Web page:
Since it's inevitable that I'm going to niggle about things, let's get the important thing out of the way; Patrick Ness has written three very fine books - or rather one very fine book in three volumes. A lot of the best stuff I've read in the last few years has been aimed at children, and I am coming round to the idea that there's some odd version of Einstein's great dictum in play. Einstein used to say that if you couldn't explain what you're doing to a four year old child, you should stop doing it, which is advice which works at so many different levels. I wonder if something similar isn't true about writing fiction. Or perhaps it's just that I'm reading only the very good stuff.
Chaos Walking has a very strong anti-war message, but it's rather less simple minded than most anti-war tracts, because the core message is that war is never good, no matter what the reason. And the important part is "no matter what the reason". There's a thread running through all three books that you can only bring war to an end if you put to one side any idea of justified retribution, because your retribution becomes the cause of the next retaliation. Mind you, Robert Littell put the whole idea much more pithily in a wonderful little spy novel called Walking Back the Cat "I don't care who's right. What matters is who's left." The only way forward is to let the past bury the past and look to what you can do now to make things better.
The message is sold on a lot of different levels, but the cleverest part of the approach is that the three narrators, for different reasons, are all equally ignorant of the causes and true villains of the earlier war which is driving the war they find themselves caught up in. Throughout the three volumes, they get told different versions of the background, but never hear anything solid, and by the end of the third book, the reader still doesn't know how the first war started, or how it truly ended. It's very unusual for a children's book to embed a large mystery at the heart of its narrative and leave it completely unresolved at the end, but it's a hugely important part of the lesson that Ness is trying to get across; that for all that we say it's important to understand the past, it's all too easy to get stuck in it. Only people who are free of the past can build the future.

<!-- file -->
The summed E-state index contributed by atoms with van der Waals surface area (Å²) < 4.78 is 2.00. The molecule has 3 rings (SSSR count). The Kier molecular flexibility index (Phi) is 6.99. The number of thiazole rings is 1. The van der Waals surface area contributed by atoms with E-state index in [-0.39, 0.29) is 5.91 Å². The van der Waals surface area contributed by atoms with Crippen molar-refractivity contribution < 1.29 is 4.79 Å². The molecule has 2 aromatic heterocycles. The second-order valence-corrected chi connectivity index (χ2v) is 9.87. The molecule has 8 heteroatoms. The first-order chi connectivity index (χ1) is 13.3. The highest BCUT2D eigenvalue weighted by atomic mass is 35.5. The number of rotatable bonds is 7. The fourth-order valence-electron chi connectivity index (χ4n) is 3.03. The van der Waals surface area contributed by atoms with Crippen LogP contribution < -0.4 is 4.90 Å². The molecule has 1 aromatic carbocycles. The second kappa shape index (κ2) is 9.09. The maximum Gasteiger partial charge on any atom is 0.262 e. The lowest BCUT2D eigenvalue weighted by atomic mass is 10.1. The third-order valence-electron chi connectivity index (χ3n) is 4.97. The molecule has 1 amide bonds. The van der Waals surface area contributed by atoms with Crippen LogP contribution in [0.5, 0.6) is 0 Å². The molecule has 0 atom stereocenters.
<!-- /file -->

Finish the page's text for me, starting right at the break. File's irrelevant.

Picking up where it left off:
Which is all very well as far as it goes, but how do the books work as fiction? How well do they drive the narrative forward and get you to buy into the characters?
Not as well as he could have. Now that's usually damning someone with faint praise, but here I'm measuring the work overall against its best bits, and its best bit is so good that everything else seems a little washed out in comparison. First, let me move away from the abstract and into the particular.
The first viewpoint character is Todd Hewitt, the youngest boy in a small settlement town on a newly colonised planet. We meet him when he's a month off his 14th birthday, when he will become a man, and it's through his uneducated eyes - eyes that have never known another way of living - that we see his world. There are no women in it; his small town, Prentisstown, has only men and this one remaining boy. And there is no quiet in the town; every man's thoughts are broadcast in "the Noise" a kind of involuntary telepathy which seems to be a side effect of a biological weapon used by the original inhabitants of the planet in the war that was fought against the colonists before Todd was old enough to understand. The same weapon killed all the women and left the town to wither and die with no future and a present built of loss.
Before long Todd is on the run from his town and fleeing into the wider world, where he starts to realise that what he's been told about the past may not have been true. And in his flight he stumbles over Viola, a girl his own age who's the only survivor of a crashed scout ship from the next wave of colonists. And together they FIGHT CRIME. No, of course they don't fight crime. And the stumbling's rather elegant; it's actually the fact that he's found what appears to be the only girl on the planet that precipitates Todd going on the run at all. There are very few arbitrary coincidences in the narrative; almost everything happens because someone has meant it to happen that way, usually for sinister reasons which much later become apparent.